Reliance on non-opioid interventions to manage chronic pain conditions are even more relevant in the COVID-19 era. In May 2020 it was estimated that at least 28 million surgical procedures have been cancelled worldwide due to COVID-19, and that it would take at least 45 weeks to clear this backlog if there was an 20% increase in baseline surgical activity . Thus, it can be anticipated that with delayed treatment for pain relieving operations such as lower limb arthroplasties and surgery for chronic pancreatitis, the actual number of patients being commenced on opioids to manage their chronic pain will increase. These patients may not be able to obtain the full benefit of the surgical interventions, as they may become needlessly dependant on opioids. Thus, there is an urgent need to comply with national and international recommendations on the use of non-pharmacological strategies such as exercise and weight loss to manage painful conditions whilst waiting for the pain-relieving surgery [10-12].
In addition, there is a necessity to expand physiotherapy and weight reduction services to manage the influx of patients that require this service. Supervised prehabilitation programmes involving hospitals and communities may also help optimise patients physically, nutritionally and psychologically for surgery, resulting in better outcomes and, perhaps, easier weaning from opioids .
Moreover, opioids should only be considered as a last resort for chronic non-cancer pain, after appropriate shared decision making, and with a deprescribing plan agreed at the initial prescription as per the guidance of the Medicines and Health products Regulatory Agency [2,14].
1. Liu S, Blake E, Naylor J, et al. Rapid Response: Re: UK recommendations on opioid stewardship, 2021. https://www.bmj.com/content/372/bmj.m4901/rr (accessed 01/02/2021).
2. Levy N, Lord LJ, Lobo DN. UK recommendations on opioid stewardship. BMJ 2021; 372: m4901. doi: 10.1136/bmj.m4901 pmid: 33402365
3. Kent ML, Hurley RW, Oderda GM, et al. American Society for Enhanced Recovery and Perioperative Quality Initiative-4 joint consensus statement on persistent postoperative opioid use: definition, incidence, risk factors, and health care system initiatives. Anesth Analg 2019; 129: 543-52. doi: 10.1213/ANE.0000000000003941 pmid: 30897590
4. Lawal OD, Gold J, Murthy A, et al. Rate and risk factors associated with prolonged opioid use after surgery: a systematic review and meta-analysis. JAMA Netw Open 2020; 3: e207367. doi: 10.1001/jamanetworkopen.2020.7367 pmid: 32584407
5. Bougeard AM, Moore J. Delivering perioperative care in integrated care systems. Clin Med (Lond) 2019; 19: 450-3. doi: 10.7861/clinmed.2019.0241 pmid: 31732583
6. Henriksen M, Hansen JB, Klokker L, Bliddal H, Christensen R. Comparable effects of exercise and analgesics for pain secondary to knee osteoarthritis: a meta-analysis of trials included in Cochrane systematic reviews. J Comp Eff Res 2016; 5: 417-31. doi: 10.2217/cer-2016-0007 pmid: 27346368
7. Lee IM, Shiroma EJ, Lobelo F, et al. Effect of physical inactivity on major non-communicable diseases worldwide: an analysis of burden of disease and life expectancy. Lancet 2012; 380: 219-29. doi: 10.1016/S0140-6736(12)61031-9 pmid: 22818936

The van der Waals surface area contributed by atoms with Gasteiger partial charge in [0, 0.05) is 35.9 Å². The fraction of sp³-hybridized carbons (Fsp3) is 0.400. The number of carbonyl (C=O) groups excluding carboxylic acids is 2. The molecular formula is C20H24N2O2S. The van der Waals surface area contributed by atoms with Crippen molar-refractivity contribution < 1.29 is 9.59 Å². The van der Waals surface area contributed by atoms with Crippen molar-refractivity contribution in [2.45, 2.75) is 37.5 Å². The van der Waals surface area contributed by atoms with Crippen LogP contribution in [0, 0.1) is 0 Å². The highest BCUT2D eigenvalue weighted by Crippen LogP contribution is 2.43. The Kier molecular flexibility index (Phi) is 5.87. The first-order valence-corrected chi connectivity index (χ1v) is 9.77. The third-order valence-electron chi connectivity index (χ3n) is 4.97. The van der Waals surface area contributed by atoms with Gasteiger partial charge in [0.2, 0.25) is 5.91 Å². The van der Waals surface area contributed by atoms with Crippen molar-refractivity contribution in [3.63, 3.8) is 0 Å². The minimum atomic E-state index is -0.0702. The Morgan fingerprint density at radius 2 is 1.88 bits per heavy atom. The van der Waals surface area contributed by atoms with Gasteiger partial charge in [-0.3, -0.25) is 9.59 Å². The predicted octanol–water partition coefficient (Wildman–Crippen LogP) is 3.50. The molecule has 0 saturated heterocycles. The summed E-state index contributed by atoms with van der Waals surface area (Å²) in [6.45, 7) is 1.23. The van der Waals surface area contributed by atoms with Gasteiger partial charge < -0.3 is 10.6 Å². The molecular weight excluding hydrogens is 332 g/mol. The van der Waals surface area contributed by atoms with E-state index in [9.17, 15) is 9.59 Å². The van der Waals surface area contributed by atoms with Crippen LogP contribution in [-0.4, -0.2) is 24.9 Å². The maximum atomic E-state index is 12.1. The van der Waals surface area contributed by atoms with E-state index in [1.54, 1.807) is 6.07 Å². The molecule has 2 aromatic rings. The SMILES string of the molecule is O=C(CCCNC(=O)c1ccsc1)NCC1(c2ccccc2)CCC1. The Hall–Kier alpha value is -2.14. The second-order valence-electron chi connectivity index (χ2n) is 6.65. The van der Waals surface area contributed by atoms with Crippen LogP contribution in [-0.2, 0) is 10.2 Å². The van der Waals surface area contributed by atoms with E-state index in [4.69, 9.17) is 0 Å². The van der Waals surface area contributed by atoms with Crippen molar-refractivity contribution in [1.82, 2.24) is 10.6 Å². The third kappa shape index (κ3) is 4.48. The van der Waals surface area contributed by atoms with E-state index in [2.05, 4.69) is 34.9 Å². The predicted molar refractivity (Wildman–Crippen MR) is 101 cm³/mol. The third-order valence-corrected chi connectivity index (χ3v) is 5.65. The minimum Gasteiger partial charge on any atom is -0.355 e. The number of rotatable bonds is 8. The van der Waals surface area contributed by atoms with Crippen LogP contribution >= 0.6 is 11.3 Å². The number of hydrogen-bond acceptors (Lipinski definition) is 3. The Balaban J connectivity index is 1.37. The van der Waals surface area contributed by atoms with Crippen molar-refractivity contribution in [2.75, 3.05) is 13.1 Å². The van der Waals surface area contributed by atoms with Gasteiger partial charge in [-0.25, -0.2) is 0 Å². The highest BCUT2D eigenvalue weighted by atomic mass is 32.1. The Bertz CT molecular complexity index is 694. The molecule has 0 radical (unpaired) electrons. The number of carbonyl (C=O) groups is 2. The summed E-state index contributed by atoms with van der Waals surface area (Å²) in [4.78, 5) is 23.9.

8. Lesnak JB, Sluka KA. Mechanism of exercise-induced analgesia: what we can learn from physically active animals. Pain Rep 2020; 5: e850. doi: 10.1097/PR9.0000000000000850 pmid: 33490844
9. COVIDSurg Collaborative. Elective surgery cancellations due to the COVID-19 pandemic: global predictive modelling to inform surgical recovery plans. Br J Surg 2020; 107: 1440-9. doi: 10.1002/bjs.11746 pmid 32395848
10. Dowell D, Haegerich TM, Chou R. CDC guideline for prescribing opioids for chronic pain--United States, 2016. JAMA 2016; 315: 1624-45. doi: 10.1001/jama.2016.1464 pmid: 26977696
11. Centres for Disease Control and Prevention. Joint Pain and Arthritis, 2020. https://www.cdc.gov/arthritis/pain/index.htm (accessed 01/02/2021).
12. National Institute for Health and Care Excellence. Osteoarthritis: care and management, 2014. https://www.nice.org.uk/guidance/cg177/resources/osteoarthritis-care-and... (accessed 01/02/2021).
13. Levy N, Selwyn DA, Lobo DN. Turning 'waiting lists' for elective surgery into 'preparation lists'. Br J Anaesth 2021; 126: 1-5. doi: 10.1016/j.bja.2020.08.021 pmid: 32900503
14. Medicines and Healthcare products Regulatory Agency. Drug Safety Update 2020; 14 (2): 1-14. https://assets.publishing.service.gov.uk/government/uploads/system/uploa... (accessed 01/02/2021).
Competing interests: No competing interests
We thank Nicholas Levy and colleagues for their timely and insightful Editorial entitled “UK recommendations on opioid stewardship”.(1) The authors outline the harms associated with opioid misuse and subsequent recommendations made by the UK Medicines and Healthcare Products Regulatory Agency to encourage appropriate opioid use. In particular, the Editorial highlights the limited role of opioids for chronic non-cancer pain and that opioids used for this indication should be prescribed with an end date planned. We wish to elaborate on this point by asserting that a key opportunity for such deprescribing exists among surgical patients. Opioid use during surgery has been a long-standing issue with large variations in practice and many patients remaining on opioids 12 months after surgery.(2) Furthermore, pre-operative opioid use has become increasingly common for surgeries aimed at relieving chronic non-cancer pain, with up to 84% of patients taking opioids in the year preceding surgery.(3)